My goal is to hold a well-diversified, passive, low-cost, tax efficient portfolio. I hold about 30 stocks and my goal is to match the Large Cap returns (with energy stripped out). When I pick a stock, I choose one with the goal of a) improving diversification and b) minimizing dividend yield - for tax efficiency. I improve diversification by picking a company in an asset class that is underweight in my portfolio. In addition, I try to have several stocks per sector...in different areas of that sector. For example, in the Financial sector I may try to have a bank, an insurance company and a brokerage.

The diversification and tax-effiency goals can be at odds with each other. It isn't possible to have a complete portfolio of zero-dividend companies and be well diversified. So I generally pick the sector area I want...then choose the lowest dividend payout firm in that area.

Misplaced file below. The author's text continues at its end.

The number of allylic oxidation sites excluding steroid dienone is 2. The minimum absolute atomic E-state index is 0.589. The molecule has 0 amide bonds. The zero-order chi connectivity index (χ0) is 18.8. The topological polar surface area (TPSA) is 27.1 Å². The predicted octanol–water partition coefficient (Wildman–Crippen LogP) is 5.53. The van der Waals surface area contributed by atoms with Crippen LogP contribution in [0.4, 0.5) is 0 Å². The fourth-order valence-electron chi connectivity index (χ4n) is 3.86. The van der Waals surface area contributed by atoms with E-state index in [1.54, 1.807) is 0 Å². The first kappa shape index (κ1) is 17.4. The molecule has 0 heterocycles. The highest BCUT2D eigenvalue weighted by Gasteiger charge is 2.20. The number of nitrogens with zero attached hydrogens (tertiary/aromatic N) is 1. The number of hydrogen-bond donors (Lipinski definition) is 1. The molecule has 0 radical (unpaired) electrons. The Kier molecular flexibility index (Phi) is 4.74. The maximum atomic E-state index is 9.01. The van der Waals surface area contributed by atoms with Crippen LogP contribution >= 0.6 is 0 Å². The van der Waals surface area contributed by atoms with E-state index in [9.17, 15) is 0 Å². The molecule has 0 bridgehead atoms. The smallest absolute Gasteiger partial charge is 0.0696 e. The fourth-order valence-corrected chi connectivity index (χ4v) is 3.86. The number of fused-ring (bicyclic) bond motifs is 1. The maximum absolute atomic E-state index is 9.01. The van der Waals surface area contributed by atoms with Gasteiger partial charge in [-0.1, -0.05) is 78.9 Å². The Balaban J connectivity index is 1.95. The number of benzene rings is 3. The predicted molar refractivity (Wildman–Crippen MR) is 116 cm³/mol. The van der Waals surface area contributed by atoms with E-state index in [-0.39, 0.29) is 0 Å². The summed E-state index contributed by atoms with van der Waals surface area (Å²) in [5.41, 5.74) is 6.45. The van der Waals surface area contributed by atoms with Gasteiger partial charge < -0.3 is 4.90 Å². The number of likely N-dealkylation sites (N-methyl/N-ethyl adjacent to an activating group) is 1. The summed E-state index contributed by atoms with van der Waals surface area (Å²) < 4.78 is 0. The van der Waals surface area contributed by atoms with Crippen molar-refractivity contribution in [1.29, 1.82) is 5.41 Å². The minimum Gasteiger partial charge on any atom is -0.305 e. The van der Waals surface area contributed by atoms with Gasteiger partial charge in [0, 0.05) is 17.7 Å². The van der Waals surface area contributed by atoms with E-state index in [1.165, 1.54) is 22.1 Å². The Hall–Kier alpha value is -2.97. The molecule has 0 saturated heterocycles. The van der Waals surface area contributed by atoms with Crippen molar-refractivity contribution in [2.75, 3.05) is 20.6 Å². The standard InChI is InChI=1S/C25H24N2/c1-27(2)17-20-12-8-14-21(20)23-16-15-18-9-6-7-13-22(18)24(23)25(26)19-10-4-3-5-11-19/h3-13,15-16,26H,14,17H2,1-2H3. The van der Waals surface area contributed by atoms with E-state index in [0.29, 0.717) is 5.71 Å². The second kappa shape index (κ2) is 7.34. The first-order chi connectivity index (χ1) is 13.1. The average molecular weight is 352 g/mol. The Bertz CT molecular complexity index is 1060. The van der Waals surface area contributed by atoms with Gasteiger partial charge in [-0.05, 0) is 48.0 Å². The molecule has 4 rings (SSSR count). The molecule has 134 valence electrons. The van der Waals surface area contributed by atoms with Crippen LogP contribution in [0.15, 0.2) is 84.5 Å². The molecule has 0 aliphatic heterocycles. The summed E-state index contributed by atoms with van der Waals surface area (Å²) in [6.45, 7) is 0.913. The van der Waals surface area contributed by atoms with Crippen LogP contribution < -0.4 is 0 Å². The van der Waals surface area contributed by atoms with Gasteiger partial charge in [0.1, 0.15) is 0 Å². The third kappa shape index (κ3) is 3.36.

Best wishes.
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Re: For those who hold individual stocks…

Postby Sidney » Fri Dec 28, 2012 4:30 pm

bdpb wrote:Darts. No monkeys (lower costs. Don't have to buy bananas). :P

http://www.forbes.com/sites/rickferri/2012/12/20/any-monkey-can-beat-the-market/

Plus if you go to your local pub they may frown on you throwing monkeys against the wall while you enjoy a cool one.
I always wanted to be a procrastinator.
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Re: For those who hold individual stocks…

Postby WVUGuy275 » Fri Dec 28, 2012 4:51 pm

agill99 wrote:Just for clarity, I’m not talking about trading stocks but selecting individual stocks as a long-term (5 year minimum) investment. I ask because I am happy with my asset allocation and am looking to add some individual stocks, if I find one I think is a good long-term investment.


Agill99 - I also enjoy adding some individual stocks from time to time, and I tend to follow the principles of Benjamin Graham (as another posted mentioned above). If you haven't read The Intelligent Investor, that's a great place to start when considering how one might go about picking individual stocks for a long-term investment.